Barista Guild Executive Council member Adam JacksonBey (who’s worked at DC cafe The Potter’s House for two years now) feels that baristas sometimes benefit from changing jobs even if they aren’t moving up and to the right in terms of position. “I personally think you become a much better barista even after changing jobs once. In general, you learn a different way of doing the thing you’ve been doing for however long you’ve been doing it. Being in a new environment challenges or reinforces what you’ve learned before and makes you adapt.”

Equator Coffees’ Specialty Sales and Account Manager Mark Dias feels that not only is this kind of growth important for individuals as professionals, it’s actually helpful to companies as well. “One benefit of moving from job to job is the ability to see how different companies are structured and how they operate. You’re able to pick up different pieces and adapt better to different work environments in the long term.” This means that organizations that gain a new hire also get an employee who has learned a variety of organizational schema and is better equipped to recognize and solve deep organizational issues that can often be invisible or feel insurmountable from the inside.

Rodriguez points out that stagnation within a position can have negative mental health impacts for both workers themselves and those around them. “It’s a dangerous place to allow yourself to fall into in your professional development, but mainly for your mental health and how it impacts your workplace,” he says—an effect which can devastate productivity and happiness. “You can easily start doubting your own abilities. It can skew your perception of self and the people around you significantly.”

Growing Within Your Organization, or Without It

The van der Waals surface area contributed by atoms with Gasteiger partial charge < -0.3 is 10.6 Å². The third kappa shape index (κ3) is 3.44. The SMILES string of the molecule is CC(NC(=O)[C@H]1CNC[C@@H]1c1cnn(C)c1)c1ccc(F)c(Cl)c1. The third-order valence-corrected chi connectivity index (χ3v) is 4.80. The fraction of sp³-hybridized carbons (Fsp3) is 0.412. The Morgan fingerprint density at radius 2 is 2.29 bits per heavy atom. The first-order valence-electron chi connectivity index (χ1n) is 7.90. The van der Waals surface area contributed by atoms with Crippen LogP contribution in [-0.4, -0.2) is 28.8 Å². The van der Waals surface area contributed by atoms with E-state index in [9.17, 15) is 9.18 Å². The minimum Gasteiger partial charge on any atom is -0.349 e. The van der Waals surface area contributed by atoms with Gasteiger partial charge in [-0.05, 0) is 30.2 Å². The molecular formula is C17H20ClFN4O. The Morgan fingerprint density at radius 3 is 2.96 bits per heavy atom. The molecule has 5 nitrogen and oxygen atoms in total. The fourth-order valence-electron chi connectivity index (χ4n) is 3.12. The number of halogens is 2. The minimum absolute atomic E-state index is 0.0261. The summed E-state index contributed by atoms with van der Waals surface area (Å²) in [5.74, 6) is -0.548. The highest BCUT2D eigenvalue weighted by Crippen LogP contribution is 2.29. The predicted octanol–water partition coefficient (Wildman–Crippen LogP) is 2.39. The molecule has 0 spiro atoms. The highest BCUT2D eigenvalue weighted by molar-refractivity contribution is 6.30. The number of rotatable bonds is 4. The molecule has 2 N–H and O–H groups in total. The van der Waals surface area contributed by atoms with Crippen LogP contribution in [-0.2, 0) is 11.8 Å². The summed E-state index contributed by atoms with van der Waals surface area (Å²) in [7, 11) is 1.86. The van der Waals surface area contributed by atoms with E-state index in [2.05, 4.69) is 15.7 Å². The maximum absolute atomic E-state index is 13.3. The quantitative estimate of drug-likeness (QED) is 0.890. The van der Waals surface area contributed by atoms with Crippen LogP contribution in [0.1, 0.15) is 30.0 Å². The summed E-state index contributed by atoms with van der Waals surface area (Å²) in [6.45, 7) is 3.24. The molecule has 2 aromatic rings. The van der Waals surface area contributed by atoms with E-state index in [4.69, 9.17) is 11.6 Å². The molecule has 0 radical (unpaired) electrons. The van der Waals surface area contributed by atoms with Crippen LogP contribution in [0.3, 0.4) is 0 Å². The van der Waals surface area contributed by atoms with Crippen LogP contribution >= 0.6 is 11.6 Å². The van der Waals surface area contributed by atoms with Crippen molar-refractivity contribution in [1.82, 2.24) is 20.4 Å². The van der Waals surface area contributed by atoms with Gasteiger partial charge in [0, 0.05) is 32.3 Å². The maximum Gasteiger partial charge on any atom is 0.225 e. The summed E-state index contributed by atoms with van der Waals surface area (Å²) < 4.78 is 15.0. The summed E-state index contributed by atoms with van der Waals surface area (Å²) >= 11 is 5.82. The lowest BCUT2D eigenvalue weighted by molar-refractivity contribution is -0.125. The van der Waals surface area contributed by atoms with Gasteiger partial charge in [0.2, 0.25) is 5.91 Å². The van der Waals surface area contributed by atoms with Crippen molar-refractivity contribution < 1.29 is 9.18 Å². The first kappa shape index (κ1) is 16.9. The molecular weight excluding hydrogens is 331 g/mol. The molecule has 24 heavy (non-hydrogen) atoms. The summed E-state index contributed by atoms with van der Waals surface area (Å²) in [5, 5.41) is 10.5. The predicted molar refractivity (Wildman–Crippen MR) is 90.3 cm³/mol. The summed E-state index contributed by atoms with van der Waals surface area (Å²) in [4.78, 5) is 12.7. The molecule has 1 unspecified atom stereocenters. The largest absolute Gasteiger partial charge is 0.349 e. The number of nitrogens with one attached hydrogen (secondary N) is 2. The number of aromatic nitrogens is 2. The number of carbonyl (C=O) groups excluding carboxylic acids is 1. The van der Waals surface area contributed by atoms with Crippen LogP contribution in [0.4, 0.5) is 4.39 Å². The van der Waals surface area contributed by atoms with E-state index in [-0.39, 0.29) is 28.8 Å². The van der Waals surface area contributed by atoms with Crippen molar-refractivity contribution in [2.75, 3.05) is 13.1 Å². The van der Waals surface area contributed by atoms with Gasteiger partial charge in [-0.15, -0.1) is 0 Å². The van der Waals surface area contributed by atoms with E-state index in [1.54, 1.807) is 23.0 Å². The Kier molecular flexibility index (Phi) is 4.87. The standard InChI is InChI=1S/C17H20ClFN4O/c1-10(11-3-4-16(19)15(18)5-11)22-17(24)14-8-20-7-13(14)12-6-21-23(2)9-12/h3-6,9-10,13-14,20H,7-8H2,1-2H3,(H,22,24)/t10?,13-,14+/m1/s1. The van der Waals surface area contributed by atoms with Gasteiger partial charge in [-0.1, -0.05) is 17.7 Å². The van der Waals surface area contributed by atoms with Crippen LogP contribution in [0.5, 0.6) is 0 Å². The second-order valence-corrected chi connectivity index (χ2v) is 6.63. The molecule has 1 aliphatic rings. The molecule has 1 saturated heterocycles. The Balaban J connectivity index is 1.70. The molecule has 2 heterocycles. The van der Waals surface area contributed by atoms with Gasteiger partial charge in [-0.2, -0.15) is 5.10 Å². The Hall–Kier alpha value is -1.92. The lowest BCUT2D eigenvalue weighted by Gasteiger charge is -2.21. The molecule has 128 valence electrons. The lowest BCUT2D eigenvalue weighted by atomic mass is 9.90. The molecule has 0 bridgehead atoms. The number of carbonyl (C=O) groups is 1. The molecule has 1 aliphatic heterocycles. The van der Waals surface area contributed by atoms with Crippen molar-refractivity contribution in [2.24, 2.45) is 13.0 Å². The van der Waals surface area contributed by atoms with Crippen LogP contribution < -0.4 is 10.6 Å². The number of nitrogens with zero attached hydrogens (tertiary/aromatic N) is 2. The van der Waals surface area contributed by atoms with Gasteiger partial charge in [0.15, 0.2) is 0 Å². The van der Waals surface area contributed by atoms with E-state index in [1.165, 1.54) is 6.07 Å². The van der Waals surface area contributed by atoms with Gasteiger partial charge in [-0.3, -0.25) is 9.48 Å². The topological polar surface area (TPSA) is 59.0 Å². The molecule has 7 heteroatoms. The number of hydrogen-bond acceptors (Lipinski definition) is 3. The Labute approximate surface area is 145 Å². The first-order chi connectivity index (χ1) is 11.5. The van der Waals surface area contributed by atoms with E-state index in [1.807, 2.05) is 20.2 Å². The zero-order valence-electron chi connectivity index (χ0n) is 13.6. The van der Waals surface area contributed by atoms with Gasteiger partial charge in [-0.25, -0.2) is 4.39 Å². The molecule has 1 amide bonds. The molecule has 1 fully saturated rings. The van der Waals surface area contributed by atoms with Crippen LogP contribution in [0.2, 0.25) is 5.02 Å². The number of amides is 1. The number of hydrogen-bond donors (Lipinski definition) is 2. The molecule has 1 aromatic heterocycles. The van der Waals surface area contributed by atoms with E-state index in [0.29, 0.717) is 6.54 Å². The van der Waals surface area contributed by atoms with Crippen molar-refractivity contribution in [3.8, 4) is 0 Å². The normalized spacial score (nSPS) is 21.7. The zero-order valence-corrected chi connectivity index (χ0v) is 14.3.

In what is perhaps an indicator of how much the specialty coffee industry does value employee loyalty, most of the veteran coffee professionals I interviewed for this piece offered advice on how to stay happy and engaged without leaving, even when an employer isn’t necessarily meeting your growth needs; however, they all noted that it’s important to recognize your needs and find happiness and security, even if that does mean leaving.

“Reach out to your community, regional and national, and see if there are outside educational opportunities for you,” JacksonBey encourages. He also recommends talking to friends from other shops, or making some if you don’t yet have any. And, lastly, “talk to your direct manager about how you feel and if there’s anything more you can do.” If all else fails, he encourages workers to move on—but, he says, there’s potentially a lot you can do even within an organization.

“Start seeking avenues of growth elsewhere. Full stop. This doesn’t necessarily mean leaving the company you work for in any way,” says Rodriguez, who himself has found effective growth through moving laterally within companies. “But, if it comes down to it and the place you’re working for doesn’t cut it, then it may be time to seek out employment for a company that can value your work ethic and your drive for self and workplace improvement.”

Retention Matters, and Engagement Does Too

There are many ways employers can provide growth and engagement for employees, and many reasons beyond money and promotions that many workers stay happy in their positions long-term, especially in a passion-driven industry like specialty coffee. By developing a solid retention plan that allows workers to grow, learn, and continue to earn, companies can avoid the lose-lose situation of poor morale or high turnover costs due to a lack of engagement and dissatisfaction. Ultimately, most coffee employees work at will, which means that their contract with their employer lasts as long as both parties decide to continue it. Employers have more power in the equation, but employment is a two-way street, and both parties have an equal right to prioritize their needs.

RJ Joseph (@RJ_Sproseph) is a Sprudge staff writer, publisher of Queer Cup, and coffee professional based in the Bay Area. Read more RJ Joseph on Sprudge Media Network.